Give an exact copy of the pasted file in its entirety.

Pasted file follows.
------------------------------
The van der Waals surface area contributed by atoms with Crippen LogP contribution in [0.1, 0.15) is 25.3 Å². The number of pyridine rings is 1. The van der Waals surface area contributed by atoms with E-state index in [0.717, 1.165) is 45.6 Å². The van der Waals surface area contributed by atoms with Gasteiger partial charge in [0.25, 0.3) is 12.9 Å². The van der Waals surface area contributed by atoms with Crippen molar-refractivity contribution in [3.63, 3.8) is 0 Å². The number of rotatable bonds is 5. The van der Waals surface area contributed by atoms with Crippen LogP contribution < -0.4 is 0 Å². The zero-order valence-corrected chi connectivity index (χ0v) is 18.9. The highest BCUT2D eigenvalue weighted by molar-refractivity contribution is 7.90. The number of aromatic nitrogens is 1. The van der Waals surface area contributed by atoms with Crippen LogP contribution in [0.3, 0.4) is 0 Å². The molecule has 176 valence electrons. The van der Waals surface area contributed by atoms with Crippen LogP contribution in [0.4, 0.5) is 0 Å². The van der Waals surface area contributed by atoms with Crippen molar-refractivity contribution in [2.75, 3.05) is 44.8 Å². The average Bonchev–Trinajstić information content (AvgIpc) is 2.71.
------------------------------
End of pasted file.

The van der Waals surface area contributed by atoms with Crippen LogP contribution in [0.1, 0.15) is 25.3 Å². The number of pyridine rings is 1. The van der Waals surface area contributed by atoms with E-state index in [0.717, 1.165) is 45.6 Å². The van der Waals surface area contributed by atoms with Gasteiger partial charge in [0.25, 0.3) is 12.9 Å². The van der Waals surface area contributed by atoms with Crippen molar-refractivity contribution in [3.63, 3.8) is 0 Å². The number of rotatable bonds is 5. The van der Waals surface area contributed by atoms with Crippen LogP contribution < -0.4 is 0 Å². The zero-order valence-corrected chi connectivity index (χ0v) is 18.9. The highest BCUT2D eigenvalue weighted by molar-refractivity contribution is 7.90. The number of aromatic nitrogens is 1. The van der Waals surface area contributed by atoms with Crippen LogP contribution in [0.3, 0.4) is 0 Å². The molecule has 176 valence electrons. The van der Waals surface area contributed by atoms with Crippen LogP contribution in [0.4, 0.5) is 0 Å². The van der Waals surface area contributed by atoms with Crippen molar-refractivity contribution in [2.75, 3.05) is 44.8 Å². The average Bonchev–Trinajstić information content (AvgIpc) is 2.71.